David H. Hackworth
July 19, 1999
WILL THE U.S. SENATE HAVE THE MORAL COURAGE TO DO THE RIGHT THING?
Last week, House Democrats and Republicans defied their self-serving track record, joined together and voted to kill the $70 billion F-22 fighter program.
Never did I expect to see members of the House unite to kill an 18 carat gold weapons program only a few wires and rivets away from being an assembly-line actuality.
This is kinda like a farmer killing his best milking cow for beef. Congress has a two-century track record of seldom seeing a weapons system it didn't want to buy. Why? Because military pork is as much a part of the American political system as red, white and blue balloons, payola and party machines.
Maybe our lawmakers have switched diets and given up pork. Or perhaps they've decided it's time they chose to do something for their country instead of taking the beltway lobbyist Yellow Brick Road. This act of heroism -- walking away from big bucks for PAC funds from defense contractors like Lockheed Martin or Boeing, the terrible twins building the $200 million a copy aircraft -- should give every American citizen great hope.
During the war with Yugoslavia, even though they were not allowed to fight according to proven Air Force doctrine, the USAF did a professional job. It wasn't our airmen's fault that the Pentagon/NATO air campaign was flawed or that the announced objective of seriously degrading the Serb military machine failed. Or that the war had to be fought from three miles up -- a dumb way to go - - because President Clinton had decreed there would be no U.S. casualties.
But the air war over Yugoslavia did show how badly stretched, bent and frayed our Air Force is. When the campaign ended, the top brass cried uncle for the first time in the Air Force's history and said it needed time out to catch its' breath and rebuild.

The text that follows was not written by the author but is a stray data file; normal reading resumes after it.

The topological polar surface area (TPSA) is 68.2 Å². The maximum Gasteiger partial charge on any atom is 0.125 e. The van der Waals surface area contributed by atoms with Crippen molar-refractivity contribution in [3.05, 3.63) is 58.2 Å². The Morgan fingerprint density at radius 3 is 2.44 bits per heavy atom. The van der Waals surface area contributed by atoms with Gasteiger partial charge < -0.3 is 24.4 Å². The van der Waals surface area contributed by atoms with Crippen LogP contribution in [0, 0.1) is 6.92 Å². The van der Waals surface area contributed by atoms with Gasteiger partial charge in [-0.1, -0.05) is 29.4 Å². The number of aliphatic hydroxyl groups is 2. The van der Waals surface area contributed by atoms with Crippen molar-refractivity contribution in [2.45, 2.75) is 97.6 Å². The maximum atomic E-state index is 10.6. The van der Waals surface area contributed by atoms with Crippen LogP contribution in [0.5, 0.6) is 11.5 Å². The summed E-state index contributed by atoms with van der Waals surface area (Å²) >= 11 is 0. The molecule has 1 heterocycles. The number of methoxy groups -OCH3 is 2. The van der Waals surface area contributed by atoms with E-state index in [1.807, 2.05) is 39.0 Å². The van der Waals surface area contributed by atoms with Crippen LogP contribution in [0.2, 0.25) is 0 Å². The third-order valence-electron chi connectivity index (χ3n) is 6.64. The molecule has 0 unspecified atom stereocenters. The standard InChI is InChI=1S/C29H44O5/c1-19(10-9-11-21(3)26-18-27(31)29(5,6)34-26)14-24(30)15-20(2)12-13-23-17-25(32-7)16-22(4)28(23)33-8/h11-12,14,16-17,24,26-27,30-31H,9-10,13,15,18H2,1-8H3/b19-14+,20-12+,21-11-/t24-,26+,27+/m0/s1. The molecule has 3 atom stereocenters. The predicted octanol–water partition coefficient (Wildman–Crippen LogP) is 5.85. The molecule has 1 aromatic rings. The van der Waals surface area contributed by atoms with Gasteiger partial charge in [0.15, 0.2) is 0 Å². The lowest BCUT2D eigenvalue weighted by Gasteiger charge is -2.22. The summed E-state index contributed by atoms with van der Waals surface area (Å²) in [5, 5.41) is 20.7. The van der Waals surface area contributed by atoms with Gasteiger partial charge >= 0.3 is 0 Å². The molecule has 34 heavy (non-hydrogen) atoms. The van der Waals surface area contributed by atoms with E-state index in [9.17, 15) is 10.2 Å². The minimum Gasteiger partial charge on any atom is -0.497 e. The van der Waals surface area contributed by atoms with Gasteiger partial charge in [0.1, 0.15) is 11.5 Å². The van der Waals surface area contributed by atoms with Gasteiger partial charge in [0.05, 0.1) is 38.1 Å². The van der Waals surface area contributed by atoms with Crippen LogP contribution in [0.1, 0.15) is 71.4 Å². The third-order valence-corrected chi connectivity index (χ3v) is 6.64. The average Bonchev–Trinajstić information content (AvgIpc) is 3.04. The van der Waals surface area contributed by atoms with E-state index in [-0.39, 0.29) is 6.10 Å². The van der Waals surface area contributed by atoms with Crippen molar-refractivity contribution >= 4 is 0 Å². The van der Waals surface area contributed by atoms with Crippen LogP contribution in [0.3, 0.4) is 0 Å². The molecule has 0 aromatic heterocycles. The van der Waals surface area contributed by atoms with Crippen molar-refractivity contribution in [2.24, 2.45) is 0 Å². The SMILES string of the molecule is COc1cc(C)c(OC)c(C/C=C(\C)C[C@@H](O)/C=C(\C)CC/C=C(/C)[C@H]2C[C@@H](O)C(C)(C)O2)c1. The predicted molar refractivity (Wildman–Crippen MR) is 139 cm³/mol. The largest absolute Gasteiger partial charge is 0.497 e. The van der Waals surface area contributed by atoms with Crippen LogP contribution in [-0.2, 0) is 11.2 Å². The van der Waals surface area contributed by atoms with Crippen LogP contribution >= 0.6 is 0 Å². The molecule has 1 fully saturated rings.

The message Congress took away from the war is that the Air Force needs to use what money's available to fix what's broken far more than it needs a new generation of wonder weapons. They rightly concluded that the Air Force needs to go back to basics and rebuild its existing fleet of aircraft, restock its spare parts and munitions, initiate good training programs and look after its airmen -- before they all walk out the front gate and never come back.
The F-15, which the F-22 was supposed to replace, has 15 to 20 years of flying life left on it and is still the best fighter aircraft in the world. You can buy four new and proven F-15s for the price of one untested F-22. Do the math.
But the Air Force's top brass, with their wrongheaded habit of being hooked on new toys, still want to buy the F-22. Even though it's only completed 5 percent of its flight tests, its on-board computers haven't been checked out and there have been serious problems with the plane's wings, brakes, fuselage, fuel lines and engines. In spite of these glitches, the high muckery-mucks in blue who run the Air Force today -- and will run the defense industry tomorrow once they've retired and swung through the revolving door, checking out while cashing in -- are willing to stake America's security on this seriously flawed aircraft.
Defense Secretary William Cohen, who so far has a perfect track record of being wrong on every major defense issue, laments that if the F-22 is shot down by congressional flak, the nation will be clobbered by some unnamed foe in the 21st century. But Congress has done its homework and says we'll have a "5-to-1 numerical advantage of advance fighters against our most challenging adversaries without the F-22."
Now the stage is set for our Senate to make the final decision. Our Senators are already under bombardment by the lobbyists and defense contractors. Phones are ringing off the hook, and checkbooks are on the table.
Will the Millionaires Club stand as tall as the House and vote to kill the F-22?
Stay tuned. But remember -- the majority of our senators weren't millionaires before joining that august body. Take ex Sen. Bob "Viagra" Dole. His and wife Liddy's net worth is more than $20 million, and he's only recently gotten his first non-government job -- lobbying.